There is no lack of modern local or traditional accommodation in XXI Century Lisbon, a city that is tailored for tourism, whether in the heart of the busy Chiado district, or in the cultural area of Belém. Read on for tips on where to stay in Lisbon.
Inside the city
Travellers are always eager to discover new things and, if that is your case, nothing beats staying in the city centre. Defining the city centre in Lisbon, though, is no easy task, since the different neighbourhoods have such strong identities that they each stand out. But let’s focus on the axis that runs from the Baixa Pombalina to the Chiado as being the hotspot and one of the top places to stay in Lisbon. Just imagine going to bed and waking up in this part of the city.
Wake up to the sounds of the trams or the bells of the São Nicolau or Nossa Senhora dos Mártires Basilica. Time to get out of bed and enjoy breakfast at one of the best pastry shops in the area. In the Baixa you can’t miss the Confeitaria Nacional (established in 1829 and ranked as a building of public interest) which welcomes its guests with 190 years of experience and its unique tea-room décor.
One of their specialties is the Bolo-Rei Christmas cake, but all their sweets are excellently crafted, and even the traditional slice of toast can turn breakfast or tea-time into a classical Portuguese experience. There is also the Café Gelo (where Portuguese surrealists used to gather in the 1950’s) and Nicola, in the Rossio, (one of the city’s first bars, opened by Italians in the XVIII Century and one of the favourite haunts of famous Portuguese poet Bocage), or the Casa Chinesa, in Rua do Ouro (very popular among the locals, it doubles as a record store, so your breakfast will be accompanied by music). These are the pastry shops you mustn’t miss.
As you make your way up to the Chiado, make sure to stop by A Brasileira and get a sense of the environment and the history of this establishment, which was something of a second home to poet Fernando Pessoa. If you have a weakness for croissants, however, you’ll want to try the neighbouring Bénard, which is actually older.
If you’re staying somewhere with a kitchen and would like to prepare your own coffee before leaving to see the sites, then the smell of coffee being ground in the almost 100-year-old A Carioca (one of Lisbon’s Historic Shops), in the Rua da Misericórdia, is a great choice. These aromas have marked many great memories.
Pastry and coffee shops are an important part of Portuguese culture. A “coffee shop lifestyle” is a common expression. But there is more to the Baixa-Chiado axis than coffee shops. Besides a great offering of street music, traditional commerce and fashion shops, avant-garde or traditional restaurants (some pricey, others very accessible), the beauty of the surroundings is inviting in and of itself.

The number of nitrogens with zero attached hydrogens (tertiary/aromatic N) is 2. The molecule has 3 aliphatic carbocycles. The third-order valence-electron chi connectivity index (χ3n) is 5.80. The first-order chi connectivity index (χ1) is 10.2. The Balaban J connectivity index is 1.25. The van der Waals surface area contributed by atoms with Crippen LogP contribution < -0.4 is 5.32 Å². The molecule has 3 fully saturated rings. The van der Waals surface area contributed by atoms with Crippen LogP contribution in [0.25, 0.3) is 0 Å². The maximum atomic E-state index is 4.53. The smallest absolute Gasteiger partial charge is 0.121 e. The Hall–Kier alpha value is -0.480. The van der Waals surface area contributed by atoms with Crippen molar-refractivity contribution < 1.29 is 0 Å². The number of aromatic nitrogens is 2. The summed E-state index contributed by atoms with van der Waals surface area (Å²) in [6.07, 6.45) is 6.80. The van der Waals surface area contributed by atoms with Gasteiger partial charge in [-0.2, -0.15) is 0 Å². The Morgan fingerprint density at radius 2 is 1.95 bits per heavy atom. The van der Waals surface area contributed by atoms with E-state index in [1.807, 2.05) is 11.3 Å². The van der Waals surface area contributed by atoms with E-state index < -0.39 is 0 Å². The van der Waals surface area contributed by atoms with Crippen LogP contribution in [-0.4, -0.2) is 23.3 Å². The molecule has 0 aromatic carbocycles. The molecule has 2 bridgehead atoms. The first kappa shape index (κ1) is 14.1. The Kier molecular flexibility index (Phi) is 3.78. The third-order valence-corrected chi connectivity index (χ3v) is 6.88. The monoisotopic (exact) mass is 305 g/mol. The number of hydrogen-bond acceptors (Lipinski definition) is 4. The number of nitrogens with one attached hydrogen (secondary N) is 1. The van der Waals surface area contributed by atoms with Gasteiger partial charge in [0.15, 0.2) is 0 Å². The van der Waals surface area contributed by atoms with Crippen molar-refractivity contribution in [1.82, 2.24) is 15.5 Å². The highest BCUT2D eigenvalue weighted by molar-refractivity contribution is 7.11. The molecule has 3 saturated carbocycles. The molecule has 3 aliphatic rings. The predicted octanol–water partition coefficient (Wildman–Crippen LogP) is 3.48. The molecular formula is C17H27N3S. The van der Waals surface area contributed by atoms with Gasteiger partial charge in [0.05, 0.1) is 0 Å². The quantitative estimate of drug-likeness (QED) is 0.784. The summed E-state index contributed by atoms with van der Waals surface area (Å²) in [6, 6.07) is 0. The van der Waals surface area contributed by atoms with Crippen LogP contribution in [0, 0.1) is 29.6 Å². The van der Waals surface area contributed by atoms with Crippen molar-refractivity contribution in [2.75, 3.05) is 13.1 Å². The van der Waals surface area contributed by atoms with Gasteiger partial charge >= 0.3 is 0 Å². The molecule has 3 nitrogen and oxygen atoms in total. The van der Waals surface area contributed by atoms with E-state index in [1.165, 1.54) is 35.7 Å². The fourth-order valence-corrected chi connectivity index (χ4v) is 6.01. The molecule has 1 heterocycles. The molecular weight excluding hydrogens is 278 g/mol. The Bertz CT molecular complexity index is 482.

So make sure to get around on foot, and not miss out on spots like the Santa Catarina, and the São Pedro de Alcântara belvederes, which command some of the most stunning views of Lisbon; the Bairro Alto, with its strong neighbourly vibes, restaurants and bars; the Largo de São Carlos, where you will find the National Theatre of the same name, and, just a short distance away, the emblematic São Luiz Theatre; Rua Augusta, the major commercial and pedestrian street in the Baixa district; the Praça do Comércio, which opens out on to the Tagus; the neogothic Santa Justa Elevator, from where you get a unique view of the city, Rua da Bica de Duarte Belo, with its famous lift and the river in the background, and the Chiado National Museum of Modern Art. There are plenty of other very interesting spots to see, of course, but at least now you know where to start.
Living like a local
If you would rather be close enough to the centre to be able to walk, but far enough from the hustle and bustle, then your best bet is the Graça, Campo de Ourique, and Estrela neighbourhoods. Typically Lisbon, they are all quite quiet and well served by trams, offering plenty of local commerce a family-friendly atmosphere and neighbourly feel.
Let us begin with the Graça neighbourhood, which overlooks the city, from the Senhora do Monte and Sophia de Mello Breyner Andresen belvederes, two of the city’s finest. Graça is one of the best places to stay in Lisbon, located as it is atop a sunlight-filled hill, but also because it allows you to make plentiful use of the famous number 28 tram and is situated near some of the most vibrant locations in the Portuguese capital, such as the Feira da Ladra flea market or the National Pantheon, bars such as Casa Independente) and the busy Intendente district, very close to the Damas bar and concert hall.
You can also find more traditional restaurants such as Casa de Pasto O João, Cardoso da Estrela de Ouro and O Satélite, which have a fully Portuguese DNA, or enjoy Laura’s fried codfish cakes and hear to tall tales at the Tasca do Jaime, where you can also listen to popular improv fado music every Sunday.